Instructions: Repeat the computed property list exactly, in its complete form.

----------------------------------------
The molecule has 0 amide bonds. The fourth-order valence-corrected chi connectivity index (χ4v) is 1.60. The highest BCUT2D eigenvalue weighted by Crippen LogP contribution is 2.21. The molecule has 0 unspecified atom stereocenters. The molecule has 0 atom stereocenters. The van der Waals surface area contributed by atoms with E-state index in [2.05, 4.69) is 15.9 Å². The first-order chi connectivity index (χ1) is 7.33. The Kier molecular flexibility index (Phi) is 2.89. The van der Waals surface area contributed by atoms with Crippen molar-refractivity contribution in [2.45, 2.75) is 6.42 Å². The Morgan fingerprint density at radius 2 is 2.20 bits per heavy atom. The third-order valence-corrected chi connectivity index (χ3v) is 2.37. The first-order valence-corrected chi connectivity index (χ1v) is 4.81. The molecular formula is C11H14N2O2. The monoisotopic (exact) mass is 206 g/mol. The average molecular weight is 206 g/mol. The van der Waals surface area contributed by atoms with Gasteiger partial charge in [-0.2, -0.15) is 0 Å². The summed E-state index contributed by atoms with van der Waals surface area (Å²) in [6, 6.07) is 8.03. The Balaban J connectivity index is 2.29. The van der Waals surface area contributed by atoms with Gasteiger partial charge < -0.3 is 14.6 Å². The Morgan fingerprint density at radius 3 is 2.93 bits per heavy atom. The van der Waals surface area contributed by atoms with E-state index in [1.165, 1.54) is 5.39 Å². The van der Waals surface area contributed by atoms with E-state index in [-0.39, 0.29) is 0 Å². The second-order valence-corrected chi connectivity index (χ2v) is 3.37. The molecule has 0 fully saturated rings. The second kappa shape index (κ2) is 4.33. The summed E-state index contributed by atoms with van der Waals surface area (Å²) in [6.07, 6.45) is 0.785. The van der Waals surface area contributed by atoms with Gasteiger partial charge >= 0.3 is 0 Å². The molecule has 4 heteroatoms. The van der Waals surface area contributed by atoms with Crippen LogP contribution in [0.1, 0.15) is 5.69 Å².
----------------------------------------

The molecule has 0 amide bonds. The fourth-order valence-corrected chi connectivity index (χ4v) is 1.60. The highest BCUT2D eigenvalue weighted by Crippen LogP contribution is 2.21. The molecule has 0 unspecified atom stereocenters. The molecule has 0 atom stereocenters. The van der Waals surface area contributed by atoms with E-state index in [2.05, 4.69) is 15.9 Å². The first-order chi connectivity index (χ1) is 7.33. The Kier molecular flexibility index (Phi) is 2.89. The van der Waals surface area contributed by atoms with Crippen molar-refractivity contribution in [2.45, 2.75) is 6.42 Å². The Morgan fingerprint density at radius 2 is 2.20 bits per heavy atom. The third-order valence-corrected chi connectivity index (χ3v) is 2.37. The first-order valence-corrected chi connectivity index (χ1v) is 4.81. The molecular formula is C11H14N2O2. The monoisotopic (exact) mass is 206 g/mol. The average molecular weight is 206 g/mol. The van der Waals surface area contributed by atoms with Gasteiger partial charge in [-0.2, -0.15) is 0 Å². The summed E-state index contributed by atoms with van der Waals surface area (Å²) in [6, 6.07) is 8.03. The Balaban J connectivity index is 2.29. The van der Waals surface area contributed by atoms with Gasteiger partial charge < -0.3 is 14.6 Å². The Morgan fingerprint density at radius 3 is 2.93 bits per heavy atom. The van der Waals surface area contributed by atoms with E-state index in [1.165, 1.54) is 5.39 Å². The van der Waals surface area contributed by atoms with E-state index in [-0.39, 0.29) is 0 Å². The second-order valence-corrected chi connectivity index (χ2v) is 3.37. The molecule has 0 fully saturated rings. The second kappa shape index (κ2) is 4.33. The summed E-state index contributed by atoms with van der Waals surface area (Å²) in [6.07, 6.45) is 0.785. The van der Waals surface area contributed by atoms with Gasteiger partial charge >= 0.3 is 0 Å². The molecule has 4 heteroatoms. The van der Waals surface area contributed by atoms with Crippen LogP contribution in [0.1, 0.15) is 5.69 Å².